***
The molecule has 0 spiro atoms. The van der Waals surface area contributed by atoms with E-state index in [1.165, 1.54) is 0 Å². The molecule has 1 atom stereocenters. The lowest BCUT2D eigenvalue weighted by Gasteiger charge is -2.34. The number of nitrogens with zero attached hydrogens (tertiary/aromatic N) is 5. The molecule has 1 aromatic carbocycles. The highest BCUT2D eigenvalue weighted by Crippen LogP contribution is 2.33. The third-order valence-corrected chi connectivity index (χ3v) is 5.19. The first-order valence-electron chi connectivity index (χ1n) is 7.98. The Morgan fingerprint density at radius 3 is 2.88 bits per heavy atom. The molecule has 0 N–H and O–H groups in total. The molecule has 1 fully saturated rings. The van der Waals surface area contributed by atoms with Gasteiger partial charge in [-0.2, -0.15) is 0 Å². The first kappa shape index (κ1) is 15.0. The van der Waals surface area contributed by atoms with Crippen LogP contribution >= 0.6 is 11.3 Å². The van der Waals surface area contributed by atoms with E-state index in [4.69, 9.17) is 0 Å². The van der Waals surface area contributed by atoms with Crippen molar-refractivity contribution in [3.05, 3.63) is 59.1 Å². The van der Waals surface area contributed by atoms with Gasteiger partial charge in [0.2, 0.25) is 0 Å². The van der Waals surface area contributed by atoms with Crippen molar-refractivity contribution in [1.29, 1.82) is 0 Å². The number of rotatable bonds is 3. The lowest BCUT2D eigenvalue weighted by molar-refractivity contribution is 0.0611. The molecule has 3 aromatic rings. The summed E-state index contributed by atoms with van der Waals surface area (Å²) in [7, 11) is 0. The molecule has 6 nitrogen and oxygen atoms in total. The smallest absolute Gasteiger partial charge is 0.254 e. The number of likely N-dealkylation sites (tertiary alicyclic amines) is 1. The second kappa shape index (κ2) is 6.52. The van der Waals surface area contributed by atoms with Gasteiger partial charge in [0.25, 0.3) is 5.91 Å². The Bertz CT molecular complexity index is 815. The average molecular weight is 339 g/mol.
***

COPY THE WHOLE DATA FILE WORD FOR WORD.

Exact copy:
The molecule has 0 spiro atoms. The van der Waals surface area contributed by atoms with E-state index in [1.165, 1.54) is 0 Å². The molecule has 1 atom stereocenters. The lowest BCUT2D eigenvalue weighted by Gasteiger charge is -2.34. The number of nitrogens with zero attached hydrogens (tertiary/aromatic N) is 5. The molecule has 1 aromatic carbocycles. The highest BCUT2D eigenvalue weighted by Crippen LogP contribution is 2.33. The third-order valence-corrected chi connectivity index (χ3v) is 5.19. The first-order valence-electron chi connectivity index (χ1n) is 7.98. The Morgan fingerprint density at radius 3 is 2.88 bits per heavy atom. The molecule has 0 N–H and O–H groups in total. The molecule has 1 fully saturated rings. The van der Waals surface area contributed by atoms with Gasteiger partial charge in [-0.2, -0.15) is 0 Å². The first kappa shape index (κ1) is 15.0. The van der Waals surface area contributed by atoms with Crippen LogP contribution >= 0.6 is 11.3 Å². The van der Waals surface area contributed by atoms with E-state index in [4.69, 9.17) is 0 Å². The van der Waals surface area contributed by atoms with Crippen molar-refractivity contribution in [3.05, 3.63) is 59.1 Å². The van der Waals surface area contributed by atoms with Gasteiger partial charge in [0.2, 0.25) is 0 Å². The van der Waals surface area contributed by atoms with Crippen molar-refractivity contribution in [1.29, 1.82) is 0 Å². The number of rotatable bonds is 3. The lowest BCUT2D eigenvalue weighted by molar-refractivity contribution is 0.0611. The molecule has 3 aromatic rings. The summed E-state index contributed by atoms with van der Waals surface area (Å²) in [7, 11) is 0. The molecule has 6 nitrogen and oxygen atoms in total. The smallest absolute Gasteiger partial charge is 0.254 e. The number of likely N-dealkylation sites (tertiary alicyclic amines) is 1. The second kappa shape index (κ2) is 6.52. The van der Waals surface area contributed by atoms with Gasteiger partial charge in [0.25, 0.3) is 5.91 Å². The Bertz CT molecular complexity index is 815. The average molecular weight is 339 g/mol.